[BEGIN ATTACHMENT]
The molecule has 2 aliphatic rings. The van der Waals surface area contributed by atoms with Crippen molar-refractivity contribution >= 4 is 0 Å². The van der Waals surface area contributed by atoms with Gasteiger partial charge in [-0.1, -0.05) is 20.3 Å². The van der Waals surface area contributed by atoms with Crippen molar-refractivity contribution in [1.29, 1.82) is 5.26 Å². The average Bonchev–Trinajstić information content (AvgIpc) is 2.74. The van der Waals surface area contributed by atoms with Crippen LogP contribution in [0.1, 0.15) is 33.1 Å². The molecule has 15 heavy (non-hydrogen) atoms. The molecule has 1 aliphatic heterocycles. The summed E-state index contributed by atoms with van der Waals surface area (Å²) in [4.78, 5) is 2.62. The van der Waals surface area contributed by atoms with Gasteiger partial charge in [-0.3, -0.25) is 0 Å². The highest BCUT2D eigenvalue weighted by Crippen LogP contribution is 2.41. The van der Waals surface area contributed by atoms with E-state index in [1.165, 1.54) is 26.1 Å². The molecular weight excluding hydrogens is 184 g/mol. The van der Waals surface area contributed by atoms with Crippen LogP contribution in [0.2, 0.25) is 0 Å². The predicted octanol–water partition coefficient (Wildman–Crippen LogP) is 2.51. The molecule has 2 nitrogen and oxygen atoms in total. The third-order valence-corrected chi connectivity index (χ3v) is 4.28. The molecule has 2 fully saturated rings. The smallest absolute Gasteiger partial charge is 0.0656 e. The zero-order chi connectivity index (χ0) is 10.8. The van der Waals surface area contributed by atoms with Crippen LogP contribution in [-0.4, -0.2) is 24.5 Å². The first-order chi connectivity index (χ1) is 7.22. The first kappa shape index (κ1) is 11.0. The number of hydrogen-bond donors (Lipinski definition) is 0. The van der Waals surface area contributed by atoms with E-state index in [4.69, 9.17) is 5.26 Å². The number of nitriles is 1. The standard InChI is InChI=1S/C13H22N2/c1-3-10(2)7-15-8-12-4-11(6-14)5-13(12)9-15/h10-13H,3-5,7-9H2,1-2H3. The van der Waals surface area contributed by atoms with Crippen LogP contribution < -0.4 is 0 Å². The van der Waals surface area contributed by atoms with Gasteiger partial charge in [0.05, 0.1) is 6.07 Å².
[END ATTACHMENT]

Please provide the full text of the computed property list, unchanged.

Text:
The molecule has 2 aliphatic rings. The van der Waals surface area contributed by atoms with Crippen molar-refractivity contribution >= 4 is 0 Å². The van der Waals surface area contributed by atoms with Gasteiger partial charge in [-0.1, -0.05) is 20.3 Å². The van der Waals surface area contributed by atoms with Crippen molar-refractivity contribution in [1.29, 1.82) is 5.26 Å². The average Bonchev–Trinajstić information content (AvgIpc) is 2.74. The van der Waals surface area contributed by atoms with Crippen LogP contribution in [0.1, 0.15) is 33.1 Å². The molecule has 15 heavy (non-hydrogen) atoms. The molecule has 1 aliphatic heterocycles. The summed E-state index contributed by atoms with van der Waals surface area (Å²) in [4.78, 5) is 2.62. The van der Waals surface area contributed by atoms with Gasteiger partial charge in [-0.3, -0.25) is 0 Å². The highest BCUT2D eigenvalue weighted by Crippen LogP contribution is 2.41. The van der Waals surface area contributed by atoms with E-state index in [1.165, 1.54) is 26.1 Å². The molecular weight excluding hydrogens is 184 g/mol. The van der Waals surface area contributed by atoms with Crippen LogP contribution in [0.2, 0.25) is 0 Å². The predicted octanol–water partition coefficient (Wildman–Crippen LogP) is 2.51. The molecule has 2 nitrogen and oxygen atoms in total. The third-order valence-corrected chi connectivity index (χ3v) is 4.28. The molecule has 2 fully saturated rings. The smallest absolute Gasteiger partial charge is 0.0656 e. The zero-order chi connectivity index (χ0) is 10.8. The van der Waals surface area contributed by atoms with Crippen LogP contribution in [-0.4, -0.2) is 24.5 Å². The first-order chi connectivity index (χ1) is 7.22. The first kappa shape index (κ1) is 11.0. The number of hydrogen-bond donors (Lipinski definition) is 0. The van der Waals surface area contributed by atoms with E-state index in [4.69, 9.17) is 5.26 Å². The number of nitriles is 1. The standard InChI is InChI=1S/C13H22N2/c1-3-10(2)7-15-8-12-4-11(6-14)5-13(12)9-15/h10-13H,3-5,7-9H2,1-2H3. The van der Waals surface area contributed by atoms with Crippen LogP contribution < -0.4 is 0 Å². The van der Waals surface area contributed by atoms with Gasteiger partial charge in [0.05, 0.1) is 6.07 Å².